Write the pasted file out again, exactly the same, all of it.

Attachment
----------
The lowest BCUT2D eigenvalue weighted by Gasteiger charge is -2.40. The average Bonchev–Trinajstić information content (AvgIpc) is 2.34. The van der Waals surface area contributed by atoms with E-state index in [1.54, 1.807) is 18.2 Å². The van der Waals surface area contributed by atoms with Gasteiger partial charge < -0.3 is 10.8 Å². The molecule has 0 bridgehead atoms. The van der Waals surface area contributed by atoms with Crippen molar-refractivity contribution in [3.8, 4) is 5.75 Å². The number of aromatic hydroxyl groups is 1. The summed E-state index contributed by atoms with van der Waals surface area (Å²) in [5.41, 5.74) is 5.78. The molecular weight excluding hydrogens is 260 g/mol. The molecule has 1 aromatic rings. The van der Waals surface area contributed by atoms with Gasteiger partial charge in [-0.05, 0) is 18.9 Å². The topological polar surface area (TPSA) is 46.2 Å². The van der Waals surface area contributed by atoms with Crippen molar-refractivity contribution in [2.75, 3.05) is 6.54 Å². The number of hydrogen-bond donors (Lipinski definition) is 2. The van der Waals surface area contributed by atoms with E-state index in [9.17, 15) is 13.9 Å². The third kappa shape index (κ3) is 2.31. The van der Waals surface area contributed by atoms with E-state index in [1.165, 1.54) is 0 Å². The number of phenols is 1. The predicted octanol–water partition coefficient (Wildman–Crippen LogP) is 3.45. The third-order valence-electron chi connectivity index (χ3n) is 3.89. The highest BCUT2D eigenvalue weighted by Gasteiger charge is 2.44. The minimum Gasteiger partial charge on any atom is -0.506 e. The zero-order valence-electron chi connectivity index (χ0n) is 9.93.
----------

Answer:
The lowest BCUT2D eigenvalue weighted by Gasteiger charge is -2.40. The average Bonchev–Trinajstić information content (AvgIpc) is 2.34. The van der Waals surface area contributed by atoms with E-state index in [1.54, 1.807) is 18.2 Å². The van der Waals surface area contributed by atoms with Gasteiger partial charge < -0.3 is 10.8 Å². The molecule has 0 bridgehead atoms. The van der Waals surface area contributed by atoms with Crippen molar-refractivity contribution in [3.8, 4) is 5.75 Å². The number of aromatic hydroxyl groups is 1. The summed E-state index contributed by atoms with van der Waals surface area (Å²) in [5.41, 5.74) is 5.78. The molecular weight excluding hydrogens is 260 g/mol. The molecule has 1 aromatic rings. The van der Waals surface area contributed by atoms with Gasteiger partial charge in [-0.05, 0) is 18.9 Å². The topological polar surface area (TPSA) is 46.2 Å². The van der Waals surface area contributed by atoms with Crippen molar-refractivity contribution in [2.75, 3.05) is 6.54 Å². The number of hydrogen-bond donors (Lipinski definition) is 2. The van der Waals surface area contributed by atoms with E-state index in [9.17, 15) is 13.9 Å². The third kappa shape index (κ3) is 2.31. The van der Waals surface area contributed by atoms with E-state index in [1.165, 1.54) is 0 Å². The number of phenols is 1. The predicted octanol–water partition coefficient (Wildman–Crippen LogP) is 3.45. The third-order valence-electron chi connectivity index (χ3n) is 3.89. The highest BCUT2D eigenvalue weighted by Gasteiger charge is 2.44. The minimum Gasteiger partial charge on any atom is -0.506 e. The zero-order valence-electron chi connectivity index (χ0n) is 9.93.